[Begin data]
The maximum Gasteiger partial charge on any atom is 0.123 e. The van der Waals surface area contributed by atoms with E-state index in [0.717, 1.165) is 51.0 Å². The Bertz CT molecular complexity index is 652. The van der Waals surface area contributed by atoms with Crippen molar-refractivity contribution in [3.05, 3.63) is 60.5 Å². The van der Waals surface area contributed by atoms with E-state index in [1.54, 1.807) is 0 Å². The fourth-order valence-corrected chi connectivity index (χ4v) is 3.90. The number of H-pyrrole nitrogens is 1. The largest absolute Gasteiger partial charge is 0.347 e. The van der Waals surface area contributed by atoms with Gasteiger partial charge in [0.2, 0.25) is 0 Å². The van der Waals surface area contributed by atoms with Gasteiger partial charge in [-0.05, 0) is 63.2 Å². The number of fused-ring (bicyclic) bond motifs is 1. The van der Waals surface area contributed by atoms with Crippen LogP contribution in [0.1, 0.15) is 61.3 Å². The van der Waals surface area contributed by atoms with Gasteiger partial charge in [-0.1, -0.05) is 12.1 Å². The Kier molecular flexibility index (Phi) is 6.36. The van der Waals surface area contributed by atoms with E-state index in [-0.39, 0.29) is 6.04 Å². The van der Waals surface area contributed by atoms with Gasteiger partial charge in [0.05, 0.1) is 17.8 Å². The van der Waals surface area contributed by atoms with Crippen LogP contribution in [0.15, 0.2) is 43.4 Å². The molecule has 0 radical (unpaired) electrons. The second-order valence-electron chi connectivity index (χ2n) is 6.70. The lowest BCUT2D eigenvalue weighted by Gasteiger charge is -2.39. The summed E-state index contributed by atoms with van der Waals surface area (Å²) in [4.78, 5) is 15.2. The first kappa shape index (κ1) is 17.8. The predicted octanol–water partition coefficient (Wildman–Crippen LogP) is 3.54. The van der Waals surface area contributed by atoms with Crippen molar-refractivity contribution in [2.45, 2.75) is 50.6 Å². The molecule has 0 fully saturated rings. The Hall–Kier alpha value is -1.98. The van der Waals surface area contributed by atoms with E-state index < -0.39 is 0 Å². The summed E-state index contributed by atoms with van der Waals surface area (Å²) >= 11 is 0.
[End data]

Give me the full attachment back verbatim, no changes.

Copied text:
The maximum Gasteiger partial charge on any atom is 0.123 e. The van der Waals surface area contributed by atoms with E-state index in [0.717, 1.165) is 51.0 Å². The Bertz CT molecular complexity index is 652. The van der Waals surface area contributed by atoms with Crippen molar-refractivity contribution in [3.05, 3.63) is 60.5 Å². The van der Waals surface area contributed by atoms with E-state index in [1.54, 1.807) is 0 Å². The fourth-order valence-corrected chi connectivity index (χ4v) is 3.90. The number of H-pyrrole nitrogens is 1. The largest absolute Gasteiger partial charge is 0.347 e. The van der Waals surface area contributed by atoms with Gasteiger partial charge in [0.2, 0.25) is 0 Å². The van der Waals surface area contributed by atoms with Gasteiger partial charge in [-0.05, 0) is 63.2 Å². The number of fused-ring (bicyclic) bond motifs is 1. The van der Waals surface area contributed by atoms with Crippen LogP contribution in [0.1, 0.15) is 61.3 Å². The van der Waals surface area contributed by atoms with Gasteiger partial charge in [-0.1, -0.05) is 12.1 Å². The Kier molecular flexibility index (Phi) is 6.36. The van der Waals surface area contributed by atoms with E-state index in [-0.39, 0.29) is 6.04 Å². The van der Waals surface area contributed by atoms with Gasteiger partial charge in [0.05, 0.1) is 17.8 Å². The van der Waals surface area contributed by atoms with Crippen LogP contribution in [0.15, 0.2) is 43.4 Å². The molecule has 0 radical (unpaired) electrons. The second-order valence-electron chi connectivity index (χ2n) is 6.70. The lowest BCUT2D eigenvalue weighted by Gasteiger charge is -2.39. The summed E-state index contributed by atoms with van der Waals surface area (Å²) in [4.78, 5) is 15.2. The first kappa shape index (κ1) is 17.8. The predicted octanol–water partition coefficient (Wildman–Crippen LogP) is 3.54. The van der Waals surface area contributed by atoms with Crippen molar-refractivity contribution in [2.45, 2.75) is 50.6 Å². The molecule has 0 fully saturated rings. The Hall–Kier alpha value is -1.98. The van der Waals surface area contributed by atoms with E-state index < -0.39 is 0 Å². The summed E-state index contributed by atoms with van der Waals surface area (Å²) >= 11 is 0.